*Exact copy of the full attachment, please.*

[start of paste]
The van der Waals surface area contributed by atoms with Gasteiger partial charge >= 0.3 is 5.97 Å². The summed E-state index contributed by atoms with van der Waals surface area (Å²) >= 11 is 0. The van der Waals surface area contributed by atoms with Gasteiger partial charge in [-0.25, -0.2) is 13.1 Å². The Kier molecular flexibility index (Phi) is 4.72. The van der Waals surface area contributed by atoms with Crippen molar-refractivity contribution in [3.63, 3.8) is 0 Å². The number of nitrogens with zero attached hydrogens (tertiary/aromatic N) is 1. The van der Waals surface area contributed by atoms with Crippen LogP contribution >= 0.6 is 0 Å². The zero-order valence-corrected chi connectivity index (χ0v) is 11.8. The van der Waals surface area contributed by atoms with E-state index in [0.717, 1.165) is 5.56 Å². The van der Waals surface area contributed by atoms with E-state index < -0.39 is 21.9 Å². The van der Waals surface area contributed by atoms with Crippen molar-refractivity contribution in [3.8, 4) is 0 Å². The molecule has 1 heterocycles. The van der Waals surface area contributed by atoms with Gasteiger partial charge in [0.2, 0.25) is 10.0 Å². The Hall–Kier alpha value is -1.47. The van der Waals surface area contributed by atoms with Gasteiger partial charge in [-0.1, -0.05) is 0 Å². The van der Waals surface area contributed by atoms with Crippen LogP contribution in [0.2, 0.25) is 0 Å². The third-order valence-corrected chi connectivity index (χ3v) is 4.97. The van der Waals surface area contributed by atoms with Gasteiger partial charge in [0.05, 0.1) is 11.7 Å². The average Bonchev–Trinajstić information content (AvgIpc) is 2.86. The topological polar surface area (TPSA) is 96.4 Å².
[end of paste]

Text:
The van der Waals surface area contributed by atoms with Gasteiger partial charge >= 0.3 is 5.97 Å². The summed E-state index contributed by atoms with van der Waals surface area (Å²) >= 11 is 0. The van der Waals surface area contributed by atoms with Gasteiger partial charge in [-0.25, -0.2) is 13.1 Å². The Kier molecular flexibility index (Phi) is 4.72. The van der Waals surface area contributed by atoms with Crippen molar-refractivity contribution in [3.63, 3.8) is 0 Å². The number of nitrogens with zero attached hydrogens (tertiary/aromatic N) is 1. The van der Waals surface area contributed by atoms with Crippen LogP contribution >= 0.6 is 0 Å². The zero-order valence-corrected chi connectivity index (χ0v) is 11.8. The van der Waals surface area contributed by atoms with E-state index in [0.717, 1.165) is 5.56 Å². The van der Waals surface area contributed by atoms with E-state index < -0.39 is 21.9 Å². The van der Waals surface area contributed by atoms with Crippen molar-refractivity contribution in [3.8, 4) is 0 Å². The molecule has 1 heterocycles. The van der Waals surface area contributed by atoms with Gasteiger partial charge in [0.2, 0.25) is 10.0 Å². The Hall–Kier alpha value is -1.47. The van der Waals surface area contributed by atoms with Gasteiger partial charge in [-0.1, -0.05) is 0 Å². The van der Waals surface area contributed by atoms with Crippen LogP contribution in [0.2, 0.25) is 0 Å². The third-order valence-corrected chi connectivity index (χ3v) is 4.97. The van der Waals surface area contributed by atoms with Gasteiger partial charge in [0.05, 0.1) is 11.7 Å². The average Bonchev–Trinajstić information content (AvgIpc) is 2.86. The topological polar surface area (TPSA) is 96.4 Å².